Tailwinds: Due to infrastructure improvements and rising international prices, minerals exports will be the main contributor to growth in 2017 and 2018. By end of June 2017, the mining sector registered a 59.4% year-on-year increase, driven by strong exports of coal, as well as graphite, titanium, rubies, and iron ore. Better weather patterns facilitated 2.2% growth in agricultural production, the mainstay of the economy. From a structural perspective, FDI inflows are expected to be a main growth driver. The ongoing initial development stage of the first offshore natural gas extraction project is expected to be followed by exploration projects in other offshore areas, potentially bringing FDI to over 40% of GDP, in line with 2013 levels. The pre-investment decision preparations for the large-scale onshore liquefied natural gas projects continue to progress. The projects’ sheer magnitude, estimated to double GDP within 10 years, will continue to be the main positive for Mozambique.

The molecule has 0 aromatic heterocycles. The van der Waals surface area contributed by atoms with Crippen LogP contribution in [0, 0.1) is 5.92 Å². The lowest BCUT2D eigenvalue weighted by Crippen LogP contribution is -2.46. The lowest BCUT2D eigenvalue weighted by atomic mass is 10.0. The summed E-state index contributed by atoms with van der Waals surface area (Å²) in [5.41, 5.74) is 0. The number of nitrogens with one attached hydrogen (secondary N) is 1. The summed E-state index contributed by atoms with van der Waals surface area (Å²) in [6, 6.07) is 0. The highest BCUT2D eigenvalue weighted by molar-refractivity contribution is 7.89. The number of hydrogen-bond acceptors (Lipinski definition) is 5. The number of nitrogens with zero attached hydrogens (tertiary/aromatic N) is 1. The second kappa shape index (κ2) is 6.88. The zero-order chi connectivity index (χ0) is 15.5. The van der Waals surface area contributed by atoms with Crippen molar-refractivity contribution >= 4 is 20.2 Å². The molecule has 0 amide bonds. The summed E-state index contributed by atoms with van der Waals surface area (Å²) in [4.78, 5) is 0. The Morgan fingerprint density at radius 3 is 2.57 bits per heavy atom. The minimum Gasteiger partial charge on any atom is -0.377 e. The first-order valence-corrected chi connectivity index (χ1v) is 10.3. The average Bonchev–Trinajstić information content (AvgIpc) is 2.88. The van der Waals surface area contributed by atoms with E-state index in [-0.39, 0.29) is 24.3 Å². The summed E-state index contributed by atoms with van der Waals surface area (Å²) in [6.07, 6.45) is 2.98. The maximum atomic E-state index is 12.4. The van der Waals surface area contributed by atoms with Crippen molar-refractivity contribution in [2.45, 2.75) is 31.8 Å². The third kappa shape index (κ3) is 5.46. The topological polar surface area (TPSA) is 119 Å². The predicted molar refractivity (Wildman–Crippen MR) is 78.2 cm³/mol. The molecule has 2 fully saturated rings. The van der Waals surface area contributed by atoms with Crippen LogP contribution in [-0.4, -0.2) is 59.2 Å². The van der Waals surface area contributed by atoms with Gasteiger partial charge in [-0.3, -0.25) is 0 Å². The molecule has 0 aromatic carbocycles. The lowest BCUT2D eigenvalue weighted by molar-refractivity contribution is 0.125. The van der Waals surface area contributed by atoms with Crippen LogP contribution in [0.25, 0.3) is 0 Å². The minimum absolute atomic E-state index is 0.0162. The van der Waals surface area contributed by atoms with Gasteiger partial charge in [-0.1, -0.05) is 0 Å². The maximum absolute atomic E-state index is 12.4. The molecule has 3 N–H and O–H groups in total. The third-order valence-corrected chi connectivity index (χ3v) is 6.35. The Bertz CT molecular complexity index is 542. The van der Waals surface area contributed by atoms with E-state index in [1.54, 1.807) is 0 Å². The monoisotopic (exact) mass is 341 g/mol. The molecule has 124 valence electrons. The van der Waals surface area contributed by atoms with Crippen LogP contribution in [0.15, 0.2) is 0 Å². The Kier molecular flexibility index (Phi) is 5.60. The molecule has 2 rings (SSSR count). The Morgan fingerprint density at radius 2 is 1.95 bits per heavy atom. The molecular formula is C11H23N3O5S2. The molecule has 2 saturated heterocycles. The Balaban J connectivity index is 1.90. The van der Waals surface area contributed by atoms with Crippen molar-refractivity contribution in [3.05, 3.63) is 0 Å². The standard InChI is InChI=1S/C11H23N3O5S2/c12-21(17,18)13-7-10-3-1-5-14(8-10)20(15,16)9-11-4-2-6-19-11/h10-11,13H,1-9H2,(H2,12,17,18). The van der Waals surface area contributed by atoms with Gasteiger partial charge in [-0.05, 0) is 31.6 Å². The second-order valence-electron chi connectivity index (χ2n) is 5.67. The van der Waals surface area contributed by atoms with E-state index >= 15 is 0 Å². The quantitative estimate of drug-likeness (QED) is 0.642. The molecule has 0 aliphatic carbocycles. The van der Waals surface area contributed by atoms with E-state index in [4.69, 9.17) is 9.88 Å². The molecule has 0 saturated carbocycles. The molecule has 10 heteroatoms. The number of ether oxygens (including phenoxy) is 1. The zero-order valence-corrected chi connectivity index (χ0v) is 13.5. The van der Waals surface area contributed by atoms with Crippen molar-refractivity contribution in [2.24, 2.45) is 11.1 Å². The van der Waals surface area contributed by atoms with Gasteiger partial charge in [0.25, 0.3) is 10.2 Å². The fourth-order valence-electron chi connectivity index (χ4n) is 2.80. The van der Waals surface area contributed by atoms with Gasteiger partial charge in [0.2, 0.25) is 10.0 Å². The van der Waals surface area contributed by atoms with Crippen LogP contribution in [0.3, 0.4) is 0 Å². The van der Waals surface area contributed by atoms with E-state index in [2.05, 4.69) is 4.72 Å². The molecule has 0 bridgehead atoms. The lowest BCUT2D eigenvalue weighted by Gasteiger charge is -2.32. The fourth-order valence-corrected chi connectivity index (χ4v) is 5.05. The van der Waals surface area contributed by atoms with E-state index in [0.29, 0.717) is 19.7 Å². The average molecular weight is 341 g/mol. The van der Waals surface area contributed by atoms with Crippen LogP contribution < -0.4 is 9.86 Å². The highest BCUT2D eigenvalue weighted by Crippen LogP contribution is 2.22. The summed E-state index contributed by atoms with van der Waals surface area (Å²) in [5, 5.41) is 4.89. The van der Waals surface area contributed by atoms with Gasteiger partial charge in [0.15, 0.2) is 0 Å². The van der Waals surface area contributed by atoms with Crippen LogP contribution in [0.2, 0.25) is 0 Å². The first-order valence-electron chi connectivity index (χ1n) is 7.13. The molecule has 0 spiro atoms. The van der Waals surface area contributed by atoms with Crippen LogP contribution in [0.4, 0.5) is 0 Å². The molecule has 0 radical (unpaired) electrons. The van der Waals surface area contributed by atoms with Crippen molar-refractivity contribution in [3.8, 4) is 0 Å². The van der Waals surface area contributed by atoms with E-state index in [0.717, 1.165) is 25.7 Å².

Headwinds: Discussions with the International Monetary Fund on a new support program have stalled due to the governance crisis; the fiscal position is fragile and deteriorating. Despite the fiscal consolidation effort, if international financing does not resume, the country faces challenges to its ability to continuously finance its deficit domestically; it already systematically resorts to financing from the Central Bank. The 2018 budget is silent on the restructuring of the $2.2 billion in defaulted sovereign commercial debt, which has a debt service–to-revenue ratio above 30%. Public arrears to the private sector are estimated to exceed $500 million (4% of GDP). The private sector is further strangled by high credit rates (on average 35% for a one-year commercial loan) and depressed private consumption. The result is a contracting real economy, except for the primary sector and some services. Despite the positive developments of the permanent ceasefire between opposition elements and the government, recent attacks by newly arrived terrorist groups in the gas-rich Northern Province cast new shadows over the investment environment.